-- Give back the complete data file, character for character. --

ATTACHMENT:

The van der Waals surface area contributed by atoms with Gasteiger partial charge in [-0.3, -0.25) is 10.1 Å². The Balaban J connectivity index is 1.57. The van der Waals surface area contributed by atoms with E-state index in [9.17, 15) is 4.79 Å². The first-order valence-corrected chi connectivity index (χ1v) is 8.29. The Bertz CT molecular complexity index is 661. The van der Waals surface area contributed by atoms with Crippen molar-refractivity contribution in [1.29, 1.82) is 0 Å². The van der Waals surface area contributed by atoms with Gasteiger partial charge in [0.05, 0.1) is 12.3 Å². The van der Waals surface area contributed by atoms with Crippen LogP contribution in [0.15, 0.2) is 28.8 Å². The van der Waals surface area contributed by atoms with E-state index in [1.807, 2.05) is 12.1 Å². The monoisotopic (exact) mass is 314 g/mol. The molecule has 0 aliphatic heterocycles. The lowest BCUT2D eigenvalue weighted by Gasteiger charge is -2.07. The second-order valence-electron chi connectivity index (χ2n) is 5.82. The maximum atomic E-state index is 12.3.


The van der Waals surface area contributed by atoms with Gasteiger partial charge in [-0.3, -0.25) is 10.1 Å². The Balaban J connectivity index is 1.57. The van der Waals surface area contributed by atoms with E-state index in [9.17, 15) is 4.79 Å². The first-order valence-corrected chi connectivity index (χ1v) is 8.29. The Bertz CT molecular complexity index is 661. The van der Waals surface area contributed by atoms with Crippen molar-refractivity contribution in [1.29, 1.82) is 0 Å². The van der Waals surface area contributed by atoms with Gasteiger partial charge in [0.05, 0.1) is 12.3 Å². The van der Waals surface area contributed by atoms with Crippen LogP contribution in [0.15, 0.2) is 28.8 Å². The van der Waals surface area contributed by atoms with E-state index in [1.807, 2.05) is 12.1 Å². The monoisotopic (exact) mass is 314 g/mol. The molecule has 0 aliphatic heterocycles. The lowest BCUT2D eigenvalue weighted by Gasteiger charge is -2.07. The second-order valence-electron chi connectivity index (χ2n) is 5.82. The maximum atomic E-state index is 12.3.